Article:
Thursday, 24 July 2014

To foster parent

or not to foster parent?
One of the staff inside the government department here which is responsible for placing children into foster care has claimed that simply changing the way the department is run will not be enough to prevent sexual abuse cases.
Unfortunately that is undoubtedly true. Equally unfortunately it came with the inevitable demand for more staff.
In the current economic climate that is unlikely. What is much more likely is that very little will change. It needs to change.
Someone I know and trust recently told me of a child who had been in foster care with the same family since her birth. She was now eight, happy and well settled and treated just like any other member of the family. Her foster parents had even made inquiries about adopting her.
Then, quite suddenly, she was removed from them - on less than twenty-four hours notice. She was returned to her mother. The foster parents are not permitted to have any further contact with her. They do not even know where she is or whether she is safe.
They do know the mother is single and that a parole officer is involved.
I wonder who those responsible were thinking about here - the child or the mother? I don't know enough to comment except to say my gut reaction is that such a move was not in the best interests of the child. It must also have required hours of time - for everyone except the foster family and the child. They would be the last to know.
I do know it is not unusual for children to be removed from foster families at very short notice. When I was teaching I had a foster mother come in to see me in tears one morning - to tell me that the child they had been caring for, a boy in my class, had been suddenly removed the day before. He was back again four months later. Another attempt was made to return him to his abusive alcoholic mother the following year. He ran away - back to his foster parents. I left after that and never found out what happened to him but I can remember him standing there in the school library asking me, "Why can't I stay with them?"  Why indeed?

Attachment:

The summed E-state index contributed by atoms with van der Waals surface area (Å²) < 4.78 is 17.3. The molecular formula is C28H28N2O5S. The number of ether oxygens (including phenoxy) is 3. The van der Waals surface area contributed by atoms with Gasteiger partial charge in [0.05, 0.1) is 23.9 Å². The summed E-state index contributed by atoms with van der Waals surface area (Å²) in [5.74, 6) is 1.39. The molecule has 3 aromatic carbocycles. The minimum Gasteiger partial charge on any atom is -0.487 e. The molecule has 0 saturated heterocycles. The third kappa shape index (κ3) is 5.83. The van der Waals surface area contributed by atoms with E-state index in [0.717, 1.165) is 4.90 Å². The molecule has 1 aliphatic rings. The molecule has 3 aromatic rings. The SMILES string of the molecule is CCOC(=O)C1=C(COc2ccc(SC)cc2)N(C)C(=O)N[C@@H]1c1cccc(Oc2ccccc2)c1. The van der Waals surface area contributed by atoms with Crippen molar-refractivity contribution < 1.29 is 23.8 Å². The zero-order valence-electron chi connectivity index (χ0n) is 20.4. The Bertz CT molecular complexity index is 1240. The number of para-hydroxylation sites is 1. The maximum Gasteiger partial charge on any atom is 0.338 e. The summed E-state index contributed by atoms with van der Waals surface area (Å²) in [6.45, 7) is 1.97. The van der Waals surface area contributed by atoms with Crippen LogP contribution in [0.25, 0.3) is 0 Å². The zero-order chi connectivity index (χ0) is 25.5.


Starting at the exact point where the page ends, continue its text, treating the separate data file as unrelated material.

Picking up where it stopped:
Of course natural parents have rights but I am beginning to believe more and more that those rights should not over ride the rights of the child. 
It isn't just a matter of more staff. That won't solve the problems. We have spent too long massaging the egos of some social workers and the adults they are supposed to be helping. 
The first thing we need to think about is what is best for the child - or do I have that wrong?


jeanfromcornwall said...

No, you do not have it wrong. This kind of thing happens so regularly that I am convinced that certain of the army of social workers have pretty strange theories of what constitutes "care". And no understanding of the needs of these children, who are often damaged in the first place.
Once again, it is the absence of that wonderful thing - commonsense.

Anonymous said...

If this was an exam you passed with honors.

The children are more important than the parents who have had their children removed for any reason other than ill health or death.